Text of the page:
The pizzas arrived. The delicious scent of bread, cheese, meat rose from the table and filled the beach air. I first spoke with Kristof on Sunday at the Mike Hall memorial ride. He told me that after a race he had to unlearn the habit of inhaling his food. His wife had admonished him many times for good reason.
I had deliberated over that feeling of hunger. The only equivalent that I could reference when I was breastfeeding my two children. Feeding a newborn baby round-the-clock and into in the middle of the night is exhausting work. The hunger that arose was extraordinary, deep-seating and gnawing. I remember waking my husband up in the early morning and asking him to make me peanut butter and banana sandwiches with a glass of milk. Often, I would go back to sleep with the baby. Not so for the endurance rider.
The three of us chewed thoughtfully, drank water and wine together and enjoyed the moment. We were dining al fresco. Bondi Beach was just visible beyond Roscoe Street and Campbell Parade. The sun was shining. And both had spotted gelato on the menu.
Later, Kristof would explain what he thought were the keys to success for an endurance race. They were the following:
Gear (30%) – The best bike and components along with the means to carry the essentials.
Physical condition (30%) – Training prior to the race is very important.
Mental condition (40%) – Continuing on beyond the normal limits of hunger and tiredness is the key to finishing an endurance race. Consequently, more mature riders tend to make better progress. The experience that comes from being a little older, is often linked to better decision-making which is key to finishing the ultra-endurance race.
Kristof and Jack ordered gelato. I decided to have some later in Surry Hills for our second gelato stop. After all, I hadn’t ridden 5,500km last week. We discovered that Kristof likes the classics in gelato as well. Vanilla, hazelnut, pistachio are his favourites. He was of the opinion that they’re not always well made. But when they are done well, they are superb.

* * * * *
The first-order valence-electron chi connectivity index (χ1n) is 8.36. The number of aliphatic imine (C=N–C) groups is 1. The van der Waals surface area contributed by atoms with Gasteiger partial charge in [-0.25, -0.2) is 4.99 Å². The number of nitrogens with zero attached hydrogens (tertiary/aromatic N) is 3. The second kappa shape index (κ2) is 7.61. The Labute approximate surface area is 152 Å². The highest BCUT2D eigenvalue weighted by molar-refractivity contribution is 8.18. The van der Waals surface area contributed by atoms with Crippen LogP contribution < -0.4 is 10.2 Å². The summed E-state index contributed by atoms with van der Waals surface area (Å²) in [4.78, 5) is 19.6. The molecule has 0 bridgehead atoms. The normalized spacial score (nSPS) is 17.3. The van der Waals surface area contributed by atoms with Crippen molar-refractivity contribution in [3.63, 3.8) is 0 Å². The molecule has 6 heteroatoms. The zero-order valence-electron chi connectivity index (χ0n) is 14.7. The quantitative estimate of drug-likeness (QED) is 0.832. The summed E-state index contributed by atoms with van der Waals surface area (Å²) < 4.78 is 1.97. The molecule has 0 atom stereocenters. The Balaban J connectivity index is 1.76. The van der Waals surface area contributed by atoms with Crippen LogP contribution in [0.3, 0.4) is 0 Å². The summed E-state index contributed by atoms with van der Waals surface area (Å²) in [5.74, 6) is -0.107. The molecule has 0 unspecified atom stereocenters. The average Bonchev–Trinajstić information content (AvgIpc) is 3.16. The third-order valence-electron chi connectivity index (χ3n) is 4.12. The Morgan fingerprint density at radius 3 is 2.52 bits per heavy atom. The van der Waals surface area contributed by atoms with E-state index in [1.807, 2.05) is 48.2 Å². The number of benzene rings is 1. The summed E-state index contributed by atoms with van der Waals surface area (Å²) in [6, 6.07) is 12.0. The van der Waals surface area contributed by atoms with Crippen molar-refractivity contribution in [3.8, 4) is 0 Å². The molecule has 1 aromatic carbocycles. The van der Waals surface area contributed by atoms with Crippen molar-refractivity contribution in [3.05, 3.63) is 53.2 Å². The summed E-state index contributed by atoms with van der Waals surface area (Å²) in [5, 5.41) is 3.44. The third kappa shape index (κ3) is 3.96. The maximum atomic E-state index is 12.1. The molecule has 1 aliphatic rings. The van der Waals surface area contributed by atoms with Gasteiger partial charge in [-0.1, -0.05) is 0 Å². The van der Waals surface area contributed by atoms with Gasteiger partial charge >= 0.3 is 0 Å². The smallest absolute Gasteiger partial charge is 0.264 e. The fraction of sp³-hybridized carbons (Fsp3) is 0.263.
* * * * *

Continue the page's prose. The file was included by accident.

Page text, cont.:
We finished lunch and ambled to our e-bikes. We returned to Surry Hills quickly. Sydney was putting on a show for my out-of-towners. At some point descending from the Corkscrew on Queens Park Road, Kristof passed me in the classic roadie-super-close-way. He saw my reaction but knew that I would manage. I commented on my muted freak-out and as Jack had witnessed it all, we all laughed.
Jack pointed out that there is a technique for riding a mid-drive e-bike which I am demonstrating here. Pedaling with a brief stop to double-click into a higher gear on the Merida with Shimano Steps.
Having another gelato together in Surry Hills, while Jack opted-out this round, I noticed both sets of hairless legs. I personally like men’s legs when they are unshaven. I find them to be very masculine. But these four legs were like mine. I knew that they both worked hard to maintain this state. It was a good time to confess to not ever shaving my own. One asked if this was characteristic of Asian women. I said, “No, it’s just me.”
In the midst of laughter this afternoon, I was struck by Kristof’s personable nature. He told me that during the race, he was often touched by the emotion that would arise by his passing. He saw a pre-schooler one day during the race. He had waved to her. Later, she would pass him in the back seat of a car. They waved again. Not long after this sighting, via Facebook, he received a hand drawn picture of himself on his bike. He felt rewarded by having a positive impact on people during these races. As a secondary school teacher, he was aware of the impact he could have on people of all ages.